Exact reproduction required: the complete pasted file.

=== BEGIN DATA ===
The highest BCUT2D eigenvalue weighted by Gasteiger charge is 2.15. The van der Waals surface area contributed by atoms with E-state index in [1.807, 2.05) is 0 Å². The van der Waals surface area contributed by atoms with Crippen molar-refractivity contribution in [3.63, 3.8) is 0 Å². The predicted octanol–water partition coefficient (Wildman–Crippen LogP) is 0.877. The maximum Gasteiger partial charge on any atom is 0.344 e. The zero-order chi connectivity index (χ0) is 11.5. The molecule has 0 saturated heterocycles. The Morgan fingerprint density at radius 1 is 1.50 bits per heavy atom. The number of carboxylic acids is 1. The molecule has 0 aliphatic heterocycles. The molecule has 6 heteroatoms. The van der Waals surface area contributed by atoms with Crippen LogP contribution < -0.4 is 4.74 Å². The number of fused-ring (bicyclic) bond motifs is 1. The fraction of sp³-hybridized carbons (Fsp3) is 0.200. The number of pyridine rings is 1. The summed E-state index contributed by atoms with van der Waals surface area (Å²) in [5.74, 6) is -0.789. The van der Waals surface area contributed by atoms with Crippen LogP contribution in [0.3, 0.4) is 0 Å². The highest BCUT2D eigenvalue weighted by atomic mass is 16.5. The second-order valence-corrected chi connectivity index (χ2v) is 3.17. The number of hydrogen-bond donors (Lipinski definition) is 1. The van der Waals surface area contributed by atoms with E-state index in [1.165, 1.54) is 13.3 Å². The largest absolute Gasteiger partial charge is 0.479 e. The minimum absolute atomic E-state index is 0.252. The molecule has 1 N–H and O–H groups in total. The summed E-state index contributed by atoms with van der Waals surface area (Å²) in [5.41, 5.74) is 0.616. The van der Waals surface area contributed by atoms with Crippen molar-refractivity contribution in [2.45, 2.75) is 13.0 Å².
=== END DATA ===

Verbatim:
The highest BCUT2D eigenvalue weighted by Gasteiger charge is 2.15. The van der Waals surface area contributed by atoms with E-state index in [1.807, 2.05) is 0 Å². The van der Waals surface area contributed by atoms with Crippen molar-refractivity contribution in [3.63, 3.8) is 0 Å². The predicted octanol–water partition coefficient (Wildman–Crippen LogP) is 0.877. The maximum Gasteiger partial charge on any atom is 0.344 e. The zero-order chi connectivity index (χ0) is 11.5. The molecule has 0 saturated heterocycles. The Morgan fingerprint density at radius 1 is 1.50 bits per heavy atom. The number of carboxylic acids is 1. The molecule has 0 aliphatic heterocycles. The molecule has 6 heteroatoms. The van der Waals surface area contributed by atoms with Crippen LogP contribution < -0.4 is 4.74 Å². The number of fused-ring (bicyclic) bond motifs is 1. The fraction of sp³-hybridized carbons (Fsp3) is 0.200. The number of pyridine rings is 1. The summed E-state index contributed by atoms with van der Waals surface area (Å²) in [5.74, 6) is -0.789. The van der Waals surface area contributed by atoms with Crippen LogP contribution in [0.3, 0.4) is 0 Å². The highest BCUT2D eigenvalue weighted by atomic mass is 16.5. The second-order valence-corrected chi connectivity index (χ2v) is 3.17. The number of hydrogen-bond donors (Lipinski definition) is 1. The van der Waals surface area contributed by atoms with E-state index in [1.165, 1.54) is 13.3 Å². The largest absolute Gasteiger partial charge is 0.479 e. The minimum absolute atomic E-state index is 0.252. The molecule has 1 N–H and O–H groups in total. The summed E-state index contributed by atoms with van der Waals surface area (Å²) in [5.41, 5.74) is 0.616. The van der Waals surface area contributed by atoms with Crippen molar-refractivity contribution in [2.45, 2.75) is 13.0 Å².